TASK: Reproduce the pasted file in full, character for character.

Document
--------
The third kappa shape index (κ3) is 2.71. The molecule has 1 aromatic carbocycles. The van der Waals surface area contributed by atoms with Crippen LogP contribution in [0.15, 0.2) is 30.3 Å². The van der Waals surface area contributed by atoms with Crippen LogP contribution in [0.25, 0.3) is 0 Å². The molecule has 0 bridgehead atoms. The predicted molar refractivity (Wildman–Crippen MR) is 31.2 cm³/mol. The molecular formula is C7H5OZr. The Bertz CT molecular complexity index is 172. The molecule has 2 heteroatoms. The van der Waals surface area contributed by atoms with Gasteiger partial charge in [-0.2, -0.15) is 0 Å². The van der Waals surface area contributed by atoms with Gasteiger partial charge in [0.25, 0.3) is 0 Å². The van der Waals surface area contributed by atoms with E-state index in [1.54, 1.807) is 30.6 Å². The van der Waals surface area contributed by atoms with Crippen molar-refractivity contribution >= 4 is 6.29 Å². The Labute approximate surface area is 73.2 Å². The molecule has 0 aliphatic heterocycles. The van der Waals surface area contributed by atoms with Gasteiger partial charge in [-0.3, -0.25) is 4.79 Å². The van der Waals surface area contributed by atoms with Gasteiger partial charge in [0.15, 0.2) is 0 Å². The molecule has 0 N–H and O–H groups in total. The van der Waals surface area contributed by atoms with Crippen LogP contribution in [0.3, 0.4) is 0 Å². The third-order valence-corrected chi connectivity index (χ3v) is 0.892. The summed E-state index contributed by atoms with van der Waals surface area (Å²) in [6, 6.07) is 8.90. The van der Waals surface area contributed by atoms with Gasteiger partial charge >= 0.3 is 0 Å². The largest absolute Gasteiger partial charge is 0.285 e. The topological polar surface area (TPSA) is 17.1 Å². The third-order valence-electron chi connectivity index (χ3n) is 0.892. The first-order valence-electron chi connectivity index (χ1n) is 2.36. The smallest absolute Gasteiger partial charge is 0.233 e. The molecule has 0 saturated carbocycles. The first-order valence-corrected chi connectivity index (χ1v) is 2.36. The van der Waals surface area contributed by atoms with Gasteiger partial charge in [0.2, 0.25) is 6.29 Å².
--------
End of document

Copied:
The third kappa shape index (κ3) is 2.71. The molecule has 1 aromatic carbocycles. The van der Waals surface area contributed by atoms with Crippen LogP contribution in [0.15, 0.2) is 30.3 Å². The van der Waals surface area contributed by atoms with Crippen LogP contribution in [0.25, 0.3) is 0 Å². The molecule has 0 bridgehead atoms. The predicted molar refractivity (Wildman–Crippen MR) is 31.2 cm³/mol. The molecular formula is C7H5OZr. The Bertz CT molecular complexity index is 172. The molecule has 2 heteroatoms. The van der Waals surface area contributed by atoms with Gasteiger partial charge in [-0.2, -0.15) is 0 Å². The van der Waals surface area contributed by atoms with Gasteiger partial charge in [0.25, 0.3) is 0 Å². The van der Waals surface area contributed by atoms with E-state index in [1.54, 1.807) is 30.6 Å². The van der Waals surface area contributed by atoms with Crippen molar-refractivity contribution >= 4 is 6.29 Å². The Labute approximate surface area is 73.2 Å². The molecule has 0 aliphatic heterocycles. The van der Waals surface area contributed by atoms with Gasteiger partial charge in [-0.3, -0.25) is 4.79 Å². The van der Waals surface area contributed by atoms with Gasteiger partial charge in [0.15, 0.2) is 0 Å². The molecule has 0 N–H and O–H groups in total. The van der Waals surface area contributed by atoms with Crippen LogP contribution in [0.3, 0.4) is 0 Å². The third-order valence-corrected chi connectivity index (χ3v) is 0.892. The summed E-state index contributed by atoms with van der Waals surface area (Å²) in [6, 6.07) is 8.90. The van der Waals surface area contributed by atoms with Gasteiger partial charge >= 0.3 is 0 Å². The largest absolute Gasteiger partial charge is 0.285 e. The topological polar surface area (TPSA) is 17.1 Å². The third-order valence-electron chi connectivity index (χ3n) is 0.892. The first-order valence-electron chi connectivity index (χ1n) is 2.36. The smallest absolute Gasteiger partial charge is 0.233 e. The molecule has 0 saturated carbocycles. The first-order valence-corrected chi connectivity index (χ1v) is 2.36. The van der Waals surface area contributed by atoms with Gasteiger partial charge in [0.2, 0.25) is 6.29 Å².